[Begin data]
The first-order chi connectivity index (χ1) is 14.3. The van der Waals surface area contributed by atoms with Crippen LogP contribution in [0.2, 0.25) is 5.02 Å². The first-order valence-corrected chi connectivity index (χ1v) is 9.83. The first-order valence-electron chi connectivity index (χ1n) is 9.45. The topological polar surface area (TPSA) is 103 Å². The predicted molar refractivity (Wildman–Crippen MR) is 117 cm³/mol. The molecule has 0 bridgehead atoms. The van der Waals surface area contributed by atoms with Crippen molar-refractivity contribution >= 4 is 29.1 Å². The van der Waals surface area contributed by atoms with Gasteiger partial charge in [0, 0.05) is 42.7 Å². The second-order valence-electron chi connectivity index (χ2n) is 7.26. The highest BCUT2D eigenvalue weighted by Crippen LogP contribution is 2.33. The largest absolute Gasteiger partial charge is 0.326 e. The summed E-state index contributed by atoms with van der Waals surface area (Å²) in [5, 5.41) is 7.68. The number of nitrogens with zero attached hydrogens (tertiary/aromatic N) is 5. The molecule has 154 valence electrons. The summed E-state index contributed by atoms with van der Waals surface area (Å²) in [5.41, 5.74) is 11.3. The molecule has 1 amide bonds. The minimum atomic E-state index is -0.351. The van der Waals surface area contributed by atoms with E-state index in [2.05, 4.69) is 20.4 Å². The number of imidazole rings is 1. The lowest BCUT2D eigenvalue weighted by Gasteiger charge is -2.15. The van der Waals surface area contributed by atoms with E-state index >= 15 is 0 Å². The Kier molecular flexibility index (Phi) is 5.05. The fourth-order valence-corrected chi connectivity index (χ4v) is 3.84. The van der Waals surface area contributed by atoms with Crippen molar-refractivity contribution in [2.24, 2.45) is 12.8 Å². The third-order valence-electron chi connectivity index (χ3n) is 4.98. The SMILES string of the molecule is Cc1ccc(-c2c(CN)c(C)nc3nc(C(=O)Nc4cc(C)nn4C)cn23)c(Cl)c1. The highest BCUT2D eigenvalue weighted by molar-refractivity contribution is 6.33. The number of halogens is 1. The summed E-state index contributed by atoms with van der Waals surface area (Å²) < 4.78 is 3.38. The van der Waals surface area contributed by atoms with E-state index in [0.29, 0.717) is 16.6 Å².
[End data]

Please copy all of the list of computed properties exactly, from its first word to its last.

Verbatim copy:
The first-order chi connectivity index (χ1) is 14.3. The van der Waals surface area contributed by atoms with Crippen LogP contribution in [0.2, 0.25) is 5.02 Å². The first-order valence-corrected chi connectivity index (χ1v) is 9.83. The first-order valence-electron chi connectivity index (χ1n) is 9.45. The topological polar surface area (TPSA) is 103 Å². The predicted molar refractivity (Wildman–Crippen MR) is 117 cm³/mol. The molecule has 0 bridgehead atoms. The van der Waals surface area contributed by atoms with Crippen molar-refractivity contribution >= 4 is 29.1 Å². The van der Waals surface area contributed by atoms with Gasteiger partial charge in [0, 0.05) is 42.7 Å². The second-order valence-electron chi connectivity index (χ2n) is 7.26. The highest BCUT2D eigenvalue weighted by Crippen LogP contribution is 2.33. The largest absolute Gasteiger partial charge is 0.326 e. The summed E-state index contributed by atoms with van der Waals surface area (Å²) in [5, 5.41) is 7.68. The number of nitrogens with zero attached hydrogens (tertiary/aromatic N) is 5. The molecule has 154 valence electrons. The summed E-state index contributed by atoms with van der Waals surface area (Å²) in [5.41, 5.74) is 11.3. The molecule has 1 amide bonds. The minimum atomic E-state index is -0.351. The van der Waals surface area contributed by atoms with E-state index in [2.05, 4.69) is 20.4 Å². The number of imidazole rings is 1. The lowest BCUT2D eigenvalue weighted by Gasteiger charge is -2.15. The van der Waals surface area contributed by atoms with E-state index >= 15 is 0 Å². The Kier molecular flexibility index (Phi) is 5.05. The fourth-order valence-corrected chi connectivity index (χ4v) is 3.84. The van der Waals surface area contributed by atoms with Crippen molar-refractivity contribution in [2.24, 2.45) is 12.8 Å². The third-order valence-electron chi connectivity index (χ3n) is 4.98. The SMILES string of the molecule is Cc1ccc(-c2c(CN)c(C)nc3nc(C(=O)Nc4cc(C)nn4C)cn23)c(Cl)c1. The highest BCUT2D eigenvalue weighted by molar-refractivity contribution is 6.33. The number of halogens is 1. The summed E-state index contributed by atoms with van der Waals surface area (Å²) < 4.78 is 3.38. The van der Waals surface area contributed by atoms with E-state index in [0.29, 0.717) is 16.6 Å².